Chemical Photonics

The Chemical Photonics group is small but highly successful in attracting research funding resulting in high impact publications (Nature Chem., Nature Nano., Nature Comm., JACS, Nano Lett., etc.). Our vision is to build on our success by expanding around our core areas of strength: spectroscopy, (chiral) plasmonics, biophysics, and soft condensed-matter studied using state-of-the-art laser techniques, microscopy, and computer simulations. Chemical Photonics has strong links with the College of Medical, Veterinary and Life Sciences, Engineering, and Physics, including the Sensors initiative and Quantic, Strathclyde, many international links (Europe, Japan, USA), and make extensive use of the nanofabrication facilities of the James Watt Nanofabrication Centre (JWNC).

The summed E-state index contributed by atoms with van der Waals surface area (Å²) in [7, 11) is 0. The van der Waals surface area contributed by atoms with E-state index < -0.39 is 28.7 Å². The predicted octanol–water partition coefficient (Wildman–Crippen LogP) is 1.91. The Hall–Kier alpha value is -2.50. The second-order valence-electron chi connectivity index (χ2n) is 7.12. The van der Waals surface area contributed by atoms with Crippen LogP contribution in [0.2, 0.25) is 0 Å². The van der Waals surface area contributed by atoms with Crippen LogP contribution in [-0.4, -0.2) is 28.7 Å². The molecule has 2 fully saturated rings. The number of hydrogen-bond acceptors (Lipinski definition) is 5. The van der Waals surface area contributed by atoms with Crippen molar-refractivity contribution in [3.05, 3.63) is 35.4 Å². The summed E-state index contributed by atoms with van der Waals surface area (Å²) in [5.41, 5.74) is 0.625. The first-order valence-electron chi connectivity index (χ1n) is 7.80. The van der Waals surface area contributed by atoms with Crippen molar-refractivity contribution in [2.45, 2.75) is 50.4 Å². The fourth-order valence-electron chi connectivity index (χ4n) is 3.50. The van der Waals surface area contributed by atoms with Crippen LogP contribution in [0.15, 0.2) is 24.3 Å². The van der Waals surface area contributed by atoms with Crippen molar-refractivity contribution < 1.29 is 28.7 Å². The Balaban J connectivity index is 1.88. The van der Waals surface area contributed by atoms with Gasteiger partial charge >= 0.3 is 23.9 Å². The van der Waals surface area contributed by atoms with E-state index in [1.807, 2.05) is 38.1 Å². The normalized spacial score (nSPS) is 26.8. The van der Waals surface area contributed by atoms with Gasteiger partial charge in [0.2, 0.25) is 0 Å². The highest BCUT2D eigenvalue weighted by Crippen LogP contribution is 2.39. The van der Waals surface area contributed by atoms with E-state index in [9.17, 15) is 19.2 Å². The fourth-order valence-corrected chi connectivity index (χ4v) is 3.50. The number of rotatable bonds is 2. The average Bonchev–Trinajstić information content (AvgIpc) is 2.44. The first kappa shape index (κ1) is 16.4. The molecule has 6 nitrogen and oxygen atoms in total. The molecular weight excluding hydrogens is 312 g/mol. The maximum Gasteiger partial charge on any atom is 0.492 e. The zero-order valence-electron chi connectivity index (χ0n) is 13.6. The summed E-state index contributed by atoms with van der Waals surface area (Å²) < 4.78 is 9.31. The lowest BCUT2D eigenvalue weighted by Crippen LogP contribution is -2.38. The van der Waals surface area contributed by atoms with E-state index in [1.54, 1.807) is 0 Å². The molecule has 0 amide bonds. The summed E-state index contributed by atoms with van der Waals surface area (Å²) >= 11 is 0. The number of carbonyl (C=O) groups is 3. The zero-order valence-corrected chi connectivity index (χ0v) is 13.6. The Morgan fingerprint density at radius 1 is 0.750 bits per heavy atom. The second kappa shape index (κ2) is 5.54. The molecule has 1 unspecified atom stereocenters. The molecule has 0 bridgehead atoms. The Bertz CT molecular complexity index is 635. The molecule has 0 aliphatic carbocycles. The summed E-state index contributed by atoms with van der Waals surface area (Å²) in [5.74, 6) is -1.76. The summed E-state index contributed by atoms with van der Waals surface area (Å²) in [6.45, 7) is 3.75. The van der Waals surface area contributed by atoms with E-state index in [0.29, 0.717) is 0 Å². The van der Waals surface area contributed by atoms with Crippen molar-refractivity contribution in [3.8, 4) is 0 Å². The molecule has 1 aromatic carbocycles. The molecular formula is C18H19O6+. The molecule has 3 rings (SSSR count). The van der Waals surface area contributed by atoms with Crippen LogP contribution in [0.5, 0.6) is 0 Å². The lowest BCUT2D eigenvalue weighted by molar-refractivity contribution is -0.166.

The impact of Chemical Photonics is concentrated on the engineering and physical sciences/life sciences interface (“Technology Touching Life”). Our aim is to use the Biomolecular spectroscopy & dynamics Cluster, which was set up jointly with researchers at Strathclyde, as a means to accelerate impact. We have an on-going collaboration with Roche to develop chiral-plasmonics based sensors whose unprecedented sensitivity to biological structure allows for novel applications in pathology and disease diagnosis. Chemical Photonics develops software (contributions to ChemShell curated by STFC Daresbury Laboratory and licensed to Accelrys), and exploits infrared spectroscopy and advanced data analysis to fight malaria in developing countries such as Tanzania and Burkina Faso.

For more information on the Chemical Photonics group contact the head of section Prof Malcolm Kadodwala.

Dr Chris Syme carrying out experiments on cryogenic liquids and phase transitions using a fluorescence lifetime imaging (FLIM) microscope.